The Minnesota Vikings have decided to activate running back Adrian Peterson following his indictment by a Texas grand jury on child abuse charges. Peterson turned himself end early Friday. The Vikings deactivated him for Sunday’s game against the New England Patriots.
General manager Rick Spielman said there was a “significant amount of uncertainty” about the information the team had Friday, leading to Peterson’s deactivation for Sunday’s loss to the New England Patriots. The team took a step back as an organization over the weekend to re-evaluate and finally decided to allow Peterson to play.
“Today’s decision was made after significant thought, discussion and consideration,”
Peterson also released a statement via his Facebook page which expressed hope that the media would respect that he can’t engage in a lot of discussion surrounding the specifics, but that he loves his son and never intended to hurt him.
My attorney has asked me not to discuss the facts of my pending case. I hope you can respect that request and help me honor it. I very much want the public to hear from me but I understand that it is not appropriate to talk about the facts in detail at this time. Nevertheless, I want everyone to understand how sorry I feel about the hurt I have brought to my child.
I never wanted to be a distraction to the Vikings organization, the Minnesota community or to my teammates. I never imagined being in a position where the world is judging my parenting skills or calling me a child abuser because of the discipline I administered to my son.
I voluntarily appeared before the grand jury several weeks ago to answer any and all questions they had. Before my grand jury appearance, I was interviewed by two different police agencies without an attorney. In each of these interviews I have said the same thing, and that is that I never ever intended to harm my son. I will say the same thing once I have my day in court.
I have to live with the fact that when I disciplined my son the way I was disciplined as a child, I caused an injury that I never intended or thought would happen. I know that many people disagree with the way I disciplined my child. I also understand after meeting with a psychologist that there are other alternative ways of disciplining a child that may be more appropriate.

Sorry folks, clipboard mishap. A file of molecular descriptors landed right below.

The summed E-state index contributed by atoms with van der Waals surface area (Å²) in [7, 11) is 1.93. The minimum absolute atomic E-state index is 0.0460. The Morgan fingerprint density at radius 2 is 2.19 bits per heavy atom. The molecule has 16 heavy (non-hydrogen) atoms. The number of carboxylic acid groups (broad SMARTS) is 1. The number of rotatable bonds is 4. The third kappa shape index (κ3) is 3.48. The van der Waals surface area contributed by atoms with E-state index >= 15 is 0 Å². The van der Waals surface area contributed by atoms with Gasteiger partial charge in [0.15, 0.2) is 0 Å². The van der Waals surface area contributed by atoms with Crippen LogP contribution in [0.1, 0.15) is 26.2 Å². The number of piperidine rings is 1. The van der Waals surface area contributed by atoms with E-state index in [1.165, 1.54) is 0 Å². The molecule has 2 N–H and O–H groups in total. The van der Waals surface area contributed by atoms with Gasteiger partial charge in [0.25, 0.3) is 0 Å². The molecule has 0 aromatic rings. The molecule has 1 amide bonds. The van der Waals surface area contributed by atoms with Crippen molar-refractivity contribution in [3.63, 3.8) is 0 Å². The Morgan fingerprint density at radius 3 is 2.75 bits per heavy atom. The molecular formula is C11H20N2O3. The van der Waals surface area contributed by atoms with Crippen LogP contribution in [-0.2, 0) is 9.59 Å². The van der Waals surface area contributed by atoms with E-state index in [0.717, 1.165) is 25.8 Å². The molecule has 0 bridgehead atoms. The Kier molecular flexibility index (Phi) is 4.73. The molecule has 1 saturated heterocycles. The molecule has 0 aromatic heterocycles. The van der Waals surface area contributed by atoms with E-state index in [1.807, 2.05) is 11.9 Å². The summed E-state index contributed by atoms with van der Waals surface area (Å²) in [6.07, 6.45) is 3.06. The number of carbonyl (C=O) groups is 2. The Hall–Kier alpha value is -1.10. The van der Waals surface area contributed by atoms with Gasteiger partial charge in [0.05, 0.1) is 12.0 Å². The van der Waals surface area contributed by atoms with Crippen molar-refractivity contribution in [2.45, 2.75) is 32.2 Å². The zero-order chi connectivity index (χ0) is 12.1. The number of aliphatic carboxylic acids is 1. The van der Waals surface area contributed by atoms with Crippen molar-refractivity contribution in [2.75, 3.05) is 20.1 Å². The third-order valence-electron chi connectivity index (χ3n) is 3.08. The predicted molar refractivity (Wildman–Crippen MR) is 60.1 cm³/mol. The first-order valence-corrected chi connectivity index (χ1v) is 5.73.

I have learned a lot and have had to reevaluate how I discipline my son going forward. But deep in my heart I have always believed I could have been one of those kids that was lost in the streets without the discipline instilled in me by my parents and other relatives. I have always believed that the way my parents disciplined me has a great deal to do with the success I have enjoyed as a man. I love my son and I will continue to become a better parent and learn from any mistakes I ever make.
I am not a perfect son. I am not a perfect husband. I am not a perfect parent, but I am, without a doubt, not a child abuser. I am someone that disciplined his child and did not intend to cause him any injury. No one can understand the hurt that I feel for my son and for the harm I caused him. My goal is always to teach my son right from wrong and that’s what I tried to do that day.
I accept the fact that people feel very strongly about this issue and what they think about my conduct. Regardless of what others think, however, I love my son very much and I will continue to try to become a better father and person.
Previously, Peterson had released a bible verse on Twitter.
— Adrian Peterson (@AdrianPeterson) September 14, 2014
His wife- the stepmother of the four-year old in the indictment- also added in her own commentary on her Instagram page early Monday.
Peterson is expected to be active for the Vikings Sunday match up against the New Orleans Saints.